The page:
Vol. 77 No. 2 (2022)

Ancient woodland indicator species: can old herbarium specimens supplement recent records to inform ecological management?

Kelly Hemmings
School of Agriculture, Food, and Environment, Royal Agricultural University, Cirencester
Published December 15, 2022
  • Ancient forest,
  • connectivity,
  • continuity forest,
  • herbaria,
  • inventory,
  • natural history,
  • restoration,
  • old growth forest
  • ...More
How to Cite
Hemmings, K. (2022). Ancient woodland indicator species: can old herbarium specimens supplement recent records to inform ecological management?. Webbia, 77(2), 327-336. https://doi.org/10.36253/jopt-13400


Old herbarium specimens have become increasingly well-recognised as a rich source of ecological baseline data. For long-continuity plant communities, such as ancient woodland, these records may be particularly important for present day ecological management. To evaluate this potential, searches for pre-1950 Ancient Woodland Indicator (AWI) herbarium specimens collected in East Gloucestershire, UK, were conducted using digital open access sources and the physical Royal Agricultural University herbarium. In total 305 specimens were retrieved from twelve herbaria, with small regional collections being particularly important sources. The earliest specimen dated to 1834. There was a significant association between old specimen availability and year of collection, due to a peak in the late-1800s and early-1900s. Over half of the AWI species for the region were represented, although some taxonomic bias was evident. To determine if old AWI specimens contributed any new location records, 246 unique specimens with detailed georeferences were mapped and compared to the locations of 1950-1999 and 2000-2021 biological records. One third of the pre-1950 specimens had not been recorded in the same locality since collection of the old specimen, indicating either a gap in recent records or floristic change. However, length of time since specimen collection was not a predictor of a 1950-2000 or 2000-2021 record in the same locality. Overall, it is highly recommended that policy-makers, land managers, and field surveyors consult old AWI herbarium records for ancient woodland identification, management, and restoration.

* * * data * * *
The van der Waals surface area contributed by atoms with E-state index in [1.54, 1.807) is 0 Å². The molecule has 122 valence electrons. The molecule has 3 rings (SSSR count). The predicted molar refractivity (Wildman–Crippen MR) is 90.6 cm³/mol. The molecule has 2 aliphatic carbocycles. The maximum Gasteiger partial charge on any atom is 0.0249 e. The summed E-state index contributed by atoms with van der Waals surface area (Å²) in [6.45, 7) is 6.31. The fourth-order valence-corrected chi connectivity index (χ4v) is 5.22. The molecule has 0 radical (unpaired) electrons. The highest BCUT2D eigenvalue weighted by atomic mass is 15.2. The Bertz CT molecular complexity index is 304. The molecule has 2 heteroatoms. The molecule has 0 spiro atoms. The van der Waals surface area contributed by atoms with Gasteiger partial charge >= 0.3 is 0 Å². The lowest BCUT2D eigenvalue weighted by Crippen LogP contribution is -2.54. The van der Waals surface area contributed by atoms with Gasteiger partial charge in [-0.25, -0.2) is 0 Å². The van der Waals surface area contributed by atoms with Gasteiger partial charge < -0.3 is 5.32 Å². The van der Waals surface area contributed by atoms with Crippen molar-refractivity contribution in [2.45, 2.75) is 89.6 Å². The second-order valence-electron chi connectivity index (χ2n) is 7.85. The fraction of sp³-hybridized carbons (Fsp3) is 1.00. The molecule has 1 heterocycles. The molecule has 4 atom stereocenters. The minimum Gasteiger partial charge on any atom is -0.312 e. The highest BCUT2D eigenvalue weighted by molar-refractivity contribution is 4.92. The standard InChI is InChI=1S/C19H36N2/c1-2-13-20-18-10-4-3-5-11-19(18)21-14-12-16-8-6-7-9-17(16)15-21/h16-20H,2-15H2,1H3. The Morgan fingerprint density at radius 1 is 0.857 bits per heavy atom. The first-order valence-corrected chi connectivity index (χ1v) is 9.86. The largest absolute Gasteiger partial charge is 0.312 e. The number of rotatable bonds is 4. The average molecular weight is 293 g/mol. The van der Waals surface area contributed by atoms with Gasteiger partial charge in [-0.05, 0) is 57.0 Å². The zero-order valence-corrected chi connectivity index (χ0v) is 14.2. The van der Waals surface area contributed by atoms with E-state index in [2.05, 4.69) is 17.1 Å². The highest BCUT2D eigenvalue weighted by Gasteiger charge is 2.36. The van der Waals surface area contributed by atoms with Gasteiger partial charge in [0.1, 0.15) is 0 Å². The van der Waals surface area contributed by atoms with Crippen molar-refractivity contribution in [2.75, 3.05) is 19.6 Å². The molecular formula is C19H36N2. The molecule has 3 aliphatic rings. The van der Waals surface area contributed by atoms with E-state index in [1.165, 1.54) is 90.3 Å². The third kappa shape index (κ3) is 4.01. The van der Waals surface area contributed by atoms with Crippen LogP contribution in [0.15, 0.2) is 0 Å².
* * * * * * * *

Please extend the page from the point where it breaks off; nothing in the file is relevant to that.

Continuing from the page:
Aedo C, Medina L, Barberá P, Fernández‐Albert, M. 2015. Extinctions of vascular plants in Spain. Nord J Bot. 33(1): 83-100. https://doi.org/10.1111/njb.00575
Albani Rocchetti G, Armstrong CG, Abeli T, Orsenigo S, Jasper C., Joly S, Bruneau A. Zytaruk M, Vamosi, JC. 2021. Reversing extinction trends: new uses of (old) herbarium specimens to accelerate conservation action on threatened species. New Phytol. 230:433–45. https://doi.org/10.1111/nph.17133